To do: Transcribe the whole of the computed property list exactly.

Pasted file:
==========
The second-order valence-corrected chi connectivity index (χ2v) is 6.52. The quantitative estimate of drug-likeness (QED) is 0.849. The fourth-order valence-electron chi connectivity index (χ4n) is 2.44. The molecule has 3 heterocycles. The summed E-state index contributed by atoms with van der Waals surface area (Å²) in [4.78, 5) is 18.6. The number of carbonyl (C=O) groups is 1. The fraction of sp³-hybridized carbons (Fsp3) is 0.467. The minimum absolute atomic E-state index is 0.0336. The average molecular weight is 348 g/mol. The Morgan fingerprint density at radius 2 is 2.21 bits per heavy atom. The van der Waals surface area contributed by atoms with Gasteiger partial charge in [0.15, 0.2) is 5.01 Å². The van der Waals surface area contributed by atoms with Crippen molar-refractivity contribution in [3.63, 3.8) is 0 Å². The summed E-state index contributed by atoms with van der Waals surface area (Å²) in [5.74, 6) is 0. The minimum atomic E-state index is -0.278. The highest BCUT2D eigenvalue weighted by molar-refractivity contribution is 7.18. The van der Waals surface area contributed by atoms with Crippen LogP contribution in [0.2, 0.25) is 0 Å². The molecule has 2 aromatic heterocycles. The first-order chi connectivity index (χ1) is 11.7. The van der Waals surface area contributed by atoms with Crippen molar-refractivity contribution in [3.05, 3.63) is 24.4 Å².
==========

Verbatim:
The second-order valence-corrected chi connectivity index (χ2v) is 6.52. The quantitative estimate of drug-likeness (QED) is 0.849. The fourth-order valence-electron chi connectivity index (χ4n) is 2.44. The molecule has 3 heterocycles. The summed E-state index contributed by atoms with van der Waals surface area (Å²) in [4.78, 5) is 18.6. The number of carbonyl (C=O) groups is 1. The fraction of sp³-hybridized carbons (Fsp3) is 0.467. The minimum absolute atomic E-state index is 0.0336. The average molecular weight is 348 g/mol. The Morgan fingerprint density at radius 2 is 2.21 bits per heavy atom. The van der Waals surface area contributed by atoms with Gasteiger partial charge in [0.15, 0.2) is 5.01 Å². The van der Waals surface area contributed by atoms with Crippen molar-refractivity contribution in [3.63, 3.8) is 0 Å². The summed E-state index contributed by atoms with van der Waals surface area (Å²) in [5.74, 6) is 0. The minimum atomic E-state index is -0.278. The highest BCUT2D eigenvalue weighted by molar-refractivity contribution is 7.18. The van der Waals surface area contributed by atoms with Crippen LogP contribution in [0.2, 0.25) is 0 Å². The molecule has 2 aromatic heterocycles. The first-order chi connectivity index (χ1) is 11.7. The van der Waals surface area contributed by atoms with Crippen molar-refractivity contribution in [3.05, 3.63) is 24.4 Å².